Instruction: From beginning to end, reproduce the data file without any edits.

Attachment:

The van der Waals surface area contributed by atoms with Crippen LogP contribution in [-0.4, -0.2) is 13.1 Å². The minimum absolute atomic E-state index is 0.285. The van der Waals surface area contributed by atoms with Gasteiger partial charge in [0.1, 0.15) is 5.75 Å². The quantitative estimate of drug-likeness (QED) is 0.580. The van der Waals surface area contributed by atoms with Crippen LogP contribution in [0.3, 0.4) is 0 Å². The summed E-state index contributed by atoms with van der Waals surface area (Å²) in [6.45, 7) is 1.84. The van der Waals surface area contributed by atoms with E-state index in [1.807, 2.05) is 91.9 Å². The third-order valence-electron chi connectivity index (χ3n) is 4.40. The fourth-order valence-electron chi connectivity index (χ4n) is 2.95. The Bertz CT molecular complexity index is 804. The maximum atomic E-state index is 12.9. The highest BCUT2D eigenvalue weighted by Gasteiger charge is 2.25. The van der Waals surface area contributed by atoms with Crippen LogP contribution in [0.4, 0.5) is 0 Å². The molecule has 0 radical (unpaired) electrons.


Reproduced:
The van der Waals surface area contributed by atoms with Crippen LogP contribution in [-0.4, -0.2) is 13.1 Å². The minimum absolute atomic E-state index is 0.285. The van der Waals surface area contributed by atoms with Gasteiger partial charge in [0.1, 0.15) is 5.75 Å². The quantitative estimate of drug-likeness (QED) is 0.580. The van der Waals surface area contributed by atoms with Crippen LogP contribution in [0.3, 0.4) is 0 Å². The summed E-state index contributed by atoms with van der Waals surface area (Å²) in [6.45, 7) is 1.84. The van der Waals surface area contributed by atoms with E-state index in [1.807, 2.05) is 91.9 Å². The third-order valence-electron chi connectivity index (χ3n) is 4.40. The fourth-order valence-electron chi connectivity index (χ4n) is 2.95. The Bertz CT molecular complexity index is 804. The maximum atomic E-state index is 12.9. The highest BCUT2D eigenvalue weighted by Gasteiger charge is 2.25. The van der Waals surface area contributed by atoms with Crippen LogP contribution in [0.4, 0.5) is 0 Å². The molecule has 0 radical (unpaired) electrons.